Published on Tuesday 20 August 2019

It is August and as every year at this time, I am out sailing in the wide blue Mediterranean Sea, somewhere between Karpathos and Rhodes. It was almost this time last year when Maleth was chosen to represent Malta at the Venice Art Biennale of 2019, and again, I was in a sailing boat somewhere out in the Sea.

I remember putting my notes together, re-reading and editing the curatorial narrative I wrote; at the centre of it, Malta and the Sea. How could it be different after all?  This was to be the Pavilion of the island that is situated in the middle of the Mediterranean Sea, and I myself, am also Mediterranean.

When I started writing Maleth, it was the wide blue sea that was in my mind and heart; this common tactile 'land' that unites all the lands that bathe in its waters.  Now that the Pavilion is all set up in the Venice Arsenale space, these deep dark blue waters still prevail when you enter the exhibition space.  The three featured artworks seem to emerge out of the darkness of the depths, reaching out through centuries of history and culture. Included by critics, in the top ten exhibits of this year's Biennale edition, the Maltese pavilion succeeds in touching all. The feeling the narrative succeeds to convey through the curated artworks, spreads within, as the water of the Sea filling through the grains of sand; if you visit it, you cannot remain unmoved.

‘Like prolonged echoes which merge far away in an opaque, deep oneness, as vast as darkness and as vast as light, the perfumes, sounds, and colours answer each to each.’, IV Correspandances, Baudelaire, 1846.

Reading Beudelaire’s verse I think of Maleth, this island of intense beauty and the Sea that surrounds it; the intimate feelings it provokes within one’s inner psychic. The three artists, Trevor Borg, Vince Briffa, and Klitsa Antoniou, have taken the text I have written and created artworks that stand in space as votive stones in some sacred site in the Mediterranean Sea. Where? It was never important. the Sea is one and often helps us See beyond man-made boundaries.. it takes us beyond horizons.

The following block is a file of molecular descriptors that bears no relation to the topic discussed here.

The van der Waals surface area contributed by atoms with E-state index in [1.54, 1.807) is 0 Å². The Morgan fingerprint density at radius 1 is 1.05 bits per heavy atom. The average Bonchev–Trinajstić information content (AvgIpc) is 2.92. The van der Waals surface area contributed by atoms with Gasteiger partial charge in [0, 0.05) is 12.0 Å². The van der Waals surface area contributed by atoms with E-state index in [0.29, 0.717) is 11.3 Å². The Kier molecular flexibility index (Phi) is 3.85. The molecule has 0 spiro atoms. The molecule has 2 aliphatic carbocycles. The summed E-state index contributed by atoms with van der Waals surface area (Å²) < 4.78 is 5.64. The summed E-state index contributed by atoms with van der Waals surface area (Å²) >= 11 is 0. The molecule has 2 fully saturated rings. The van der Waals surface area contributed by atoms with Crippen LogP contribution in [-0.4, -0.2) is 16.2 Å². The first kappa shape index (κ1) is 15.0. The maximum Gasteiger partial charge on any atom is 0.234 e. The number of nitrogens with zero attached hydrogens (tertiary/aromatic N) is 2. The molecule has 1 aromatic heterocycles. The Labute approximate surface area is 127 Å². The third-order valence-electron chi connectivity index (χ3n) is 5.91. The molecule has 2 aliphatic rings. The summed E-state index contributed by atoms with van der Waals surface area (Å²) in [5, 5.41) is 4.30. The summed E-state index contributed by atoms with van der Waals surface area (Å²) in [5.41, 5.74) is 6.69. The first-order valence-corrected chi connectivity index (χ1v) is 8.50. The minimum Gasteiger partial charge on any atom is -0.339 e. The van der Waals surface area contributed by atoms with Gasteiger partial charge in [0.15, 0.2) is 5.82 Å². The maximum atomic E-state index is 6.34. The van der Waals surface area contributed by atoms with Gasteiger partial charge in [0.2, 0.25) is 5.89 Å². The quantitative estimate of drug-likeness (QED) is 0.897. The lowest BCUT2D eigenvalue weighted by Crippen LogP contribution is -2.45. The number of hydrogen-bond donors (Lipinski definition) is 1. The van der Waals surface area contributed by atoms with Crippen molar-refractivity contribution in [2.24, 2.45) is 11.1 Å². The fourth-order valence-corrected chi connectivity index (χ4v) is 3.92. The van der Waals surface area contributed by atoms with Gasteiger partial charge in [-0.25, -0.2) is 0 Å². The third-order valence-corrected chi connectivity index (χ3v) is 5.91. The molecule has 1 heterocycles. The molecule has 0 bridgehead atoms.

The Sea itself and Maleth become a kind of primaeval compass-extraordinaire one holds out to be guided through and beyond the aspirations of everyday reality; mythology, history and contemporary visions merge in one evocative gesture.  An exhibit such as this possesses a unique quality that others lack; it stands out of reach. By definition heterotopias can only exist as such; escaping true perception but enduringly evoking imagination.

Pallasma in his work, Eyes of the Skin, writes that we behold, touch, listen and measure the world with our entire bodily existence, the experiential world becomes organised and articulated around the centre of the body. But this earthly body of ours can move and extend beyond the Sea, that hides semantic lands and sentiments unseen and still unfelt. To See Beyond the Sea; that is what Maleth feels for me.

Persisting in standing beyond space and out of time, never a part of others’ experiential world, others' reality; certainly atopic and in my own words, deeply personal and evocatively heterotopic.

Maleth-Heterotopias of Evocation is the Maltese Pavilion at the Venice Art Biennale of 2019.

Maleth is your Pavilion. Maleth is your story and ours.


Dr Hesperia Iliadou Suppiej de Subplajo (Curator)



Juhani Pallasmaa, The eyes of the skin; Architecture and the Senses, (London: John Wiley & Sons, 1999)

Francis Scarfe, Baudelaire- The Complete Verse, (London: Anvil Press Poetry, 1986)